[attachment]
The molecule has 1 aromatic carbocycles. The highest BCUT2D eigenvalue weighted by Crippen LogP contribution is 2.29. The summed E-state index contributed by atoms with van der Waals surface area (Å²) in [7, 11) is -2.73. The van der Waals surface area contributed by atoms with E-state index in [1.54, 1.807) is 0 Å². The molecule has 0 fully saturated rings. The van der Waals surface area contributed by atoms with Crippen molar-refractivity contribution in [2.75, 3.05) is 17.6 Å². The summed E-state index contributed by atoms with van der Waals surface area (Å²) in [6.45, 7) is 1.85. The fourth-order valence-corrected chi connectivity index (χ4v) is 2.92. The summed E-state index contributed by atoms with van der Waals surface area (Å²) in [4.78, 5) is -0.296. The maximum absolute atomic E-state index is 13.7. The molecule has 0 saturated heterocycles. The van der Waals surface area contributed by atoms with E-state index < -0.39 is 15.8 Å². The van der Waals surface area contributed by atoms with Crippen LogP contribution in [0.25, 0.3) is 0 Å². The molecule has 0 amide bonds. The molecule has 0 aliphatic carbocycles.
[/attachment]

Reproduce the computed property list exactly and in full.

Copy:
The molecule has 1 aromatic carbocycles. The highest BCUT2D eigenvalue weighted by Crippen LogP contribution is 2.29. The summed E-state index contributed by atoms with van der Waals surface area (Å²) in [7, 11) is -2.73. The van der Waals surface area contributed by atoms with E-state index in [1.54, 1.807) is 0 Å². The molecule has 0 fully saturated rings. The van der Waals surface area contributed by atoms with Crippen molar-refractivity contribution in [2.75, 3.05) is 17.6 Å². The summed E-state index contributed by atoms with van der Waals surface area (Å²) in [6.45, 7) is 1.85. The fourth-order valence-corrected chi connectivity index (χ4v) is 2.92. The summed E-state index contributed by atoms with van der Waals surface area (Å²) in [4.78, 5) is -0.296. The maximum absolute atomic E-state index is 13.7. The molecule has 0 saturated heterocycles. The van der Waals surface area contributed by atoms with E-state index < -0.39 is 15.8 Å². The van der Waals surface area contributed by atoms with Crippen LogP contribution in [0.25, 0.3) is 0 Å². The molecule has 0 amide bonds. The molecule has 0 aliphatic carbocycles.